He doesn’t venture to forecast where stocks are heading. His investment objective is to generate consistent returns over the long-term in any market – and with bond yields at rock-bottom, Mr. Bushell says the only way to do that for now is through stocks. “You’ve got to stay invested and if you have a five-year time horizon, we’ve never had a negative five-year return. Going back 50 years in the Canadian market, only 3 per cent of five-year returns are negative.”

Mr. Bushell generates income through stocks that pay regular dividends and have the potential to increase them. Companies in his portfolio include TransCanada Corp., BCE Inc. and Fortis Inc., which pay out annual dividend yields between 3.5 per cent and 5 per cent. He says even modest dividend growth will compound returns over the long term.

“If we’re invested for the year, we’re going to get 3 1/2 per cent whether the markets are up down or sideways,” he says. “If the stock went nowhere, 10 years from now you would be getting an almost 7-per-cent yield.”

Mr. Bushell’s portfolio leans toward the defensive side of the market and tends to avoid the high-flying technology sector. But he says that’s changing as cash-rich tech companies commit more of their earnings to dividends. One tech company that has already found a home with Leon Frazer is International Business Machines Corp., which pays an annual dividend yield of 3.1 per cent. One of the tech businesses on his radar screen is Apple Inc., which has increased its dividend, so far, to 1.7 per cent.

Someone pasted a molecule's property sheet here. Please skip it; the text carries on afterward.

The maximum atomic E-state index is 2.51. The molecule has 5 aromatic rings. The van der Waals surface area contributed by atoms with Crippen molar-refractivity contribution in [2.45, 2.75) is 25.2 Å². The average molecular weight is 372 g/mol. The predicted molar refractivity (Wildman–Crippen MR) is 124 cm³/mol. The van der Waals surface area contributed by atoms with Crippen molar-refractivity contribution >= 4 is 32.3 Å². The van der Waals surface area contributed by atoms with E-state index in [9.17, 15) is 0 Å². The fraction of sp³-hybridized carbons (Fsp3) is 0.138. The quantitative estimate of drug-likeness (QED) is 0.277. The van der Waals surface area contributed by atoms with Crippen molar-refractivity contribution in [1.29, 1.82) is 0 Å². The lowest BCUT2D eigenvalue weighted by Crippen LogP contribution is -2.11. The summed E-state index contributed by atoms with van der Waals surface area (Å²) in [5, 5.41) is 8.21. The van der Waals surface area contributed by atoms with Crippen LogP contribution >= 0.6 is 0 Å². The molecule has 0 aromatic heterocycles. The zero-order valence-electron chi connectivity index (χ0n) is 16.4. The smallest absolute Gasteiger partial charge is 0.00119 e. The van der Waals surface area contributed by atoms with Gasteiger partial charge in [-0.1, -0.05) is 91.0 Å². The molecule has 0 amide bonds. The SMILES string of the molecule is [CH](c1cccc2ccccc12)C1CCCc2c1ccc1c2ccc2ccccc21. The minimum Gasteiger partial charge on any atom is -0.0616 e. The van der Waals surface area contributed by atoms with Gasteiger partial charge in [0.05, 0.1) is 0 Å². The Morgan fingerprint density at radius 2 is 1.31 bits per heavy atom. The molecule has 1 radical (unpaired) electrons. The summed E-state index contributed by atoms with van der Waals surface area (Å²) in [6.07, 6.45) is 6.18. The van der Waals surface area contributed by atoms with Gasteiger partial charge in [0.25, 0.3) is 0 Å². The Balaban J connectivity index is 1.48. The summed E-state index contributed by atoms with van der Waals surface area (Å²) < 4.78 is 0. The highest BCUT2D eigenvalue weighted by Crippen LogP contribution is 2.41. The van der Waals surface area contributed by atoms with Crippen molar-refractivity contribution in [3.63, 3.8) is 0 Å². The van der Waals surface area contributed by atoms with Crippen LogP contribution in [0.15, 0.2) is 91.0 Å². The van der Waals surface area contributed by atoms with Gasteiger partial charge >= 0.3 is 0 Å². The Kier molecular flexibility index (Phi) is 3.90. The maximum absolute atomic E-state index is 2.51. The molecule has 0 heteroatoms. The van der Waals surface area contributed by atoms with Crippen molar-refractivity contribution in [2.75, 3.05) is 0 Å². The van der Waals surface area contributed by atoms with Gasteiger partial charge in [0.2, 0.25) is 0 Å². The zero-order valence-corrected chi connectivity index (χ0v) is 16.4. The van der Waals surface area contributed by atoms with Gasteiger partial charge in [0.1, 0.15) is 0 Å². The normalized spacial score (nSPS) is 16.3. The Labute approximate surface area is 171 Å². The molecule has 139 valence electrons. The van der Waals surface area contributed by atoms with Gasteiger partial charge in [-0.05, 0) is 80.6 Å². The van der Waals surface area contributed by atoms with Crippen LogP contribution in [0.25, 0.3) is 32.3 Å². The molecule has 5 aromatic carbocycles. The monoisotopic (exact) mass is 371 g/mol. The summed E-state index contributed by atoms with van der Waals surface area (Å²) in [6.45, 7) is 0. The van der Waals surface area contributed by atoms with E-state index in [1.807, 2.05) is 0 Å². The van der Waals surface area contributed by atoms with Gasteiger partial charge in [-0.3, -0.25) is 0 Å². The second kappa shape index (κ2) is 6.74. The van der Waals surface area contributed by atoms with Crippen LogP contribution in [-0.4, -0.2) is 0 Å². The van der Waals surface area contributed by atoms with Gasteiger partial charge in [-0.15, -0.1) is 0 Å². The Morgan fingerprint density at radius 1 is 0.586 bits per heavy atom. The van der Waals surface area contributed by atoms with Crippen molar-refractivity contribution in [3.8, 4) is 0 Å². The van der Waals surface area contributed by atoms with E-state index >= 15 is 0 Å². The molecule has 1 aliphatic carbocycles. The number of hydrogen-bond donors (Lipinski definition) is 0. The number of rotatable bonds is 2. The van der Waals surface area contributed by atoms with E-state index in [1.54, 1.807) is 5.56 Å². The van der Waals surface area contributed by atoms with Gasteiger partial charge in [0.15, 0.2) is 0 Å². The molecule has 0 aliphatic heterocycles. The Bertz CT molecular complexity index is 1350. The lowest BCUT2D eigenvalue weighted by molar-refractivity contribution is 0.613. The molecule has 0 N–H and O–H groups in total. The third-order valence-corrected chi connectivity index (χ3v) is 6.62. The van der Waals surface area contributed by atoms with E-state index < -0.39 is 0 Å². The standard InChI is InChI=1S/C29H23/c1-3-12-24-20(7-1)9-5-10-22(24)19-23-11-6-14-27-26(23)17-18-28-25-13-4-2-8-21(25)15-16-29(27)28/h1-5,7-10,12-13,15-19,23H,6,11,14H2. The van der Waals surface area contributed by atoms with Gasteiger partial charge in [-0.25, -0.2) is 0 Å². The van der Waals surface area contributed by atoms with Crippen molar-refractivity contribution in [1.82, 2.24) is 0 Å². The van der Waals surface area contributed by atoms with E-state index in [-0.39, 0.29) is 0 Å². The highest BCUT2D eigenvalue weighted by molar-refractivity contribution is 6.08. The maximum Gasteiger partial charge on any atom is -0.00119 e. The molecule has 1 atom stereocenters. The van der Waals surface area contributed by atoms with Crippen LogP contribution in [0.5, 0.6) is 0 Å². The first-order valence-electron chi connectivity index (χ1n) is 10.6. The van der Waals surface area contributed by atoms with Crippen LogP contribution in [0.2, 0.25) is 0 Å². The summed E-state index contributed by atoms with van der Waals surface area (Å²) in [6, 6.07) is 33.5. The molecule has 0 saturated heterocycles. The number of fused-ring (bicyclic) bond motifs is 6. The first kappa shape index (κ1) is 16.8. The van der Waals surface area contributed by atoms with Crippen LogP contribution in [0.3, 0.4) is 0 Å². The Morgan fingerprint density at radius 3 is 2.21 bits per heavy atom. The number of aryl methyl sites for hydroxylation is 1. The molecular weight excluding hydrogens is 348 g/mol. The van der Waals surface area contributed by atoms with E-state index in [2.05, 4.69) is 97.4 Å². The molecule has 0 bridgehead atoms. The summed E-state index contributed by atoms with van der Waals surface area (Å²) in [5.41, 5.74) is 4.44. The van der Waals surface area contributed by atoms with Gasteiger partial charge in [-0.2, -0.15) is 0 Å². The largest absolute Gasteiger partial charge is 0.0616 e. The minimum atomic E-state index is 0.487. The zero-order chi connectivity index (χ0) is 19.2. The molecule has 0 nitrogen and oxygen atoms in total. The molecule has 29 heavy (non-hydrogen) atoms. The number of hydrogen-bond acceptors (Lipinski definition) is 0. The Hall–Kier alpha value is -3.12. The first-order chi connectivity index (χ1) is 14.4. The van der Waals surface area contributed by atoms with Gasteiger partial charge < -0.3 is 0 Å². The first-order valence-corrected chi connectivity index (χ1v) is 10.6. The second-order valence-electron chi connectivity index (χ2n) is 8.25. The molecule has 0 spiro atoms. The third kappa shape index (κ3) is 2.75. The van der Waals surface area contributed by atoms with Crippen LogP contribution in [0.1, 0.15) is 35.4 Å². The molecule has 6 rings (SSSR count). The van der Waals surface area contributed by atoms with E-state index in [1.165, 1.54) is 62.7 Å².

“Those [tech] businesses may be sustainable at some point but we’re not going to buy them until they hit their sustainable level,” he says. “At the end of the day, we view the dividend as the beacon of sustainability.”

“We are full steam ahead,” says Diana Avigdor, portfolio manager and head of trading at Barometer Capital Management Inc. Barometer forecasts the market through a method called quantitative analysis – complex mathematical and statistical models that factor in present data, such as the breadth of the market advance.

“For now, our internal indicators are positive. More and more stocks are participating in the market activity and are in good price patterns, economic data is not disappointing us, and we’re coming from a very low bottom,” she says.

Barometer sees the best opportunities right now in financials, industrials and technology. Ms. Avigdor sees specific promise in what are termed the “FANG” stocks that have changed the world and are becoming mature businesses – Facebook Inc., Apple Inc., Netflix Inc. and Google Inc. She says maturity for a business brings predictability. “It has broadened out into a more cyclical strength that we can understand better. It’s all about businesses.”

She says the best thing investors can hope for is a slow and steady stock market advance, fuelled by slow and steady earnings and dividend growth.

“It doesn’t need to be a huge rally or blow the lights out. Just steady-eddie dividends,” she says.

Report Typo/Error

Follow us on Twitter: @GlobeInvestor

Also on The Globe and Mail

Money Monitor: Planning financially for living with adult children (The Canadian Press)

Next story

loading

Trending

loading

Most popular videos »

More from The Globe and Mail

Most popular